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flex is called the "fast" lexical analyzer, but I can not find any document that explains why it is faster than lex. flex has a manual, but it focus on its usage instead of its internals. Could any experts in this field give some help please? Either an explanation about flex's performance improvements or a link to it is welcome.

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3 Answers 3

up vote 1 down vote accepted

This answer is from Vern Paxson, and he allows it being shared here.

Alas, this would take quite a bit of time to sketch in any sort of useful detail, as there are a number of techniques that contribute to its performance. I wrote a paper about it a loooong time ago (mid 80s!) but don't have a copy of it. Evidently you can buy it from:

    http://www.ntis.gov/search/product.aspx?ABBR=DE85000703

Sorry not to be of more help ...

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I'm not so sure flex is so much faster than the AT&T version lex. Both programs have been developed independently and to avoid confusion with the official version, the authors of flex probably choose a slightly different name. They might have intended to generate faster scanners, which is also suggested by a couple of options to trade space for time. Also they motivate making %option yylineno (and a few other features) optional with the speed of the generated scanner.

Whether the slight differences in speed for such scanners are still relevant is debatable. I couldn't find any official statement on the choice of name either, so I guess you'd have to ask the original authors Jef Poskanzer and/or Vern Paxson. If you find them and get an answer, then please let us know here. History of software is interesting and you can still get the answer first hand.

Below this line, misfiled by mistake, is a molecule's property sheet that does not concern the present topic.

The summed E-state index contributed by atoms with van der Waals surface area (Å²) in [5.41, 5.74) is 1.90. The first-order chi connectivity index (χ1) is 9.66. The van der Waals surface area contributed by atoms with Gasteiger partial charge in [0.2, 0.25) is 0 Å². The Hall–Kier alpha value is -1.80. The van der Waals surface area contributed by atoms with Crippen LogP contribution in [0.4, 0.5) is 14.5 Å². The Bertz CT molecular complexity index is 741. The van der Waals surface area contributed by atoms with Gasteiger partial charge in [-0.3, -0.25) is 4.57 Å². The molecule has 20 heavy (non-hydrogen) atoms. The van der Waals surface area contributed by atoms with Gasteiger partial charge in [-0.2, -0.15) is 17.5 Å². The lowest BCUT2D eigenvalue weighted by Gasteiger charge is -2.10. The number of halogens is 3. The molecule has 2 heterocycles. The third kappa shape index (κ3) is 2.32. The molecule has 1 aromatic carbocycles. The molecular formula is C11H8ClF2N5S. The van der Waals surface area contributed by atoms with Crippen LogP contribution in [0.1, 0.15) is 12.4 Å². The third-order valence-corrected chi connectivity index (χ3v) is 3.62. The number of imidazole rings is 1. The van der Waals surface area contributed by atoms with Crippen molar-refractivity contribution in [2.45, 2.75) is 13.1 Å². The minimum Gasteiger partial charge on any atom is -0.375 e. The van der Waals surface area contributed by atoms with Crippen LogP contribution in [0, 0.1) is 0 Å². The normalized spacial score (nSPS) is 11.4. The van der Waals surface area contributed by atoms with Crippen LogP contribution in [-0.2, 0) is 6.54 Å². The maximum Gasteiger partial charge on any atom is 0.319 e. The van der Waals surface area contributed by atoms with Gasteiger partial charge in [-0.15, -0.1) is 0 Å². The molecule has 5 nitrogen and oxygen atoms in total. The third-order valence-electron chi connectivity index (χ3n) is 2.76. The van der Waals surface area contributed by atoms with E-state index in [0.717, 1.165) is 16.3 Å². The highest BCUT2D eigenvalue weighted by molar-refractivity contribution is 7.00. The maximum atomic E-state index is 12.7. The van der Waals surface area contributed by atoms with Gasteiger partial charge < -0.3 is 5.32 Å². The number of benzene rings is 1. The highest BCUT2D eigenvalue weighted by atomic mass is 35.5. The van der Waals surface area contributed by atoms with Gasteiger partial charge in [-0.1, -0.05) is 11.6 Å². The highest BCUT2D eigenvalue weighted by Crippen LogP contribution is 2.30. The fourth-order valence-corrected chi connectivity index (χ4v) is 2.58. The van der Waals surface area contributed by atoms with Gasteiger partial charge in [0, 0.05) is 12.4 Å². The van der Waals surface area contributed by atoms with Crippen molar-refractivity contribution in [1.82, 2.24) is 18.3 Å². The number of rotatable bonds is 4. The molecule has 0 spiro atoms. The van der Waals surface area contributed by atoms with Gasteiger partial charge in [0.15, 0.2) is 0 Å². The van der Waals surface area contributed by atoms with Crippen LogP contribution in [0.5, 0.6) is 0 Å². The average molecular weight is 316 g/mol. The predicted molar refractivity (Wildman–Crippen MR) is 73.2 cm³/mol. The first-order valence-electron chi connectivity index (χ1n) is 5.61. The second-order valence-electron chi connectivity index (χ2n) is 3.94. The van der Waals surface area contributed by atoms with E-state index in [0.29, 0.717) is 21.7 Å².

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Very good advice. I just sent this question/link to Vern Paxson. Hopefully we can get some comments. –  MingyanGuo Jul 1 '13 at 22:39
    
I added the comments from Vern Paxson. –  MingyanGuo Jul 3 '13 at 6:55
    
It is many times faster, believe me. –  EJP Jul 3 '13 at 7:20
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To add to Vern's statement, flex does a lot better job of table compression, providing several different space/time tradeoffs, and its inner loop is also considerably faster than lex's.

According to a (Usenet?) paper by van Jacobsen in the 1980s, lex was largely written by an AT&T intern. VJ described how its inner loop could be reduced from several dozen instructions to about three.

Vern Paxon wrote flex for what he described at the time as the fastest data acquisition applications in the world. Not sure if I should go into more details here.

I had the privilege of helping Vern with the 8-bit version, as I was working in compilers that had to scan Kanji and Katakana at the time.

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